Photo of Professor Martin Pitts

Professor Martin Pitts


My teaching in the department of Classics and Ancient History at Exeter is closely informed by my research on the archaeology of the Iron Age to Roman transition in northwest Europe.

For first and second year undergraduates, I teach 15 credit optional modules on 'Barbarian societies' and 'Globalisation in the Roman empire'. 'Barbarian societies' provides an anthropological approach to the societies encountered by Julius Caesar in the first century BC, drawing on a combination of archaeological evidence and critical approaches to 'ethnographic' texts written by Mediterranean authors. 'Globalisation in the  Roman empire' similiarly connects recent approaches to Roman material culture with critical reflections on modern ideas of globalisation and connectivity to shed new light on the culture and economy of the Roman empire. For third year undergraduates, I run 15 and 30 credit special subject modules on Britain in the Roman world and Roman visual culture.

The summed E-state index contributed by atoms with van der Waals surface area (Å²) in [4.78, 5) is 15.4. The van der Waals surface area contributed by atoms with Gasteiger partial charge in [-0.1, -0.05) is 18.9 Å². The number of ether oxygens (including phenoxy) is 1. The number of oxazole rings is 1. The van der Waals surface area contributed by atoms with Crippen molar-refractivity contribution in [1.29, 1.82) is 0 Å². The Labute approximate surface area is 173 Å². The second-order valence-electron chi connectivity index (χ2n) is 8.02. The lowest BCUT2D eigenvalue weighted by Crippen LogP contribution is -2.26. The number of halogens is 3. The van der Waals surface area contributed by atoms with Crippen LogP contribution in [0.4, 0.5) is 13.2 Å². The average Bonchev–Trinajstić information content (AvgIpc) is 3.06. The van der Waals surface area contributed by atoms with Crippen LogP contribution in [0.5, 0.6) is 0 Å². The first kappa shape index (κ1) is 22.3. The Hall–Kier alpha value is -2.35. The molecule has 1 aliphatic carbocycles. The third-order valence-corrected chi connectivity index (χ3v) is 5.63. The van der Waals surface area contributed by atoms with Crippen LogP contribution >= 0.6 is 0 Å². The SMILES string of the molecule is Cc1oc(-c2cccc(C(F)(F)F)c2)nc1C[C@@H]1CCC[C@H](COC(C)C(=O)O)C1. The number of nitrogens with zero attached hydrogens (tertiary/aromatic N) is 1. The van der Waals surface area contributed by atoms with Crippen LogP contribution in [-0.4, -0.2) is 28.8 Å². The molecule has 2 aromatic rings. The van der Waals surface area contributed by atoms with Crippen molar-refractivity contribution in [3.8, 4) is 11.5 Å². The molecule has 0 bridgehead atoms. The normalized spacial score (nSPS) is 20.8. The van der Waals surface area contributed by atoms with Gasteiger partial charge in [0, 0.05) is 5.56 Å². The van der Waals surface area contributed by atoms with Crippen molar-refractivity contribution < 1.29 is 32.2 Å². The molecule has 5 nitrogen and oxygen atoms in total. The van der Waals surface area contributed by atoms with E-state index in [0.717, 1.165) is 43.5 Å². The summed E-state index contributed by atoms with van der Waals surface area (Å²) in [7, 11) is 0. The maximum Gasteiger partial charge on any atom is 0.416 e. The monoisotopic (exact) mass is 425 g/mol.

At Master's level, I currently teach a special subject on 'Rome: Globalisation and Materiality' which brings together a variety of my research interests, including the cultural impacts of circulating objects and digital approaches to the 'Big Data' of Roman finds and ceramics. I also provide specialist methodological training in quantitative methods such as Correspondence Analysis, which has become a major research tool in Roman archaeology in recent years.

Modules taught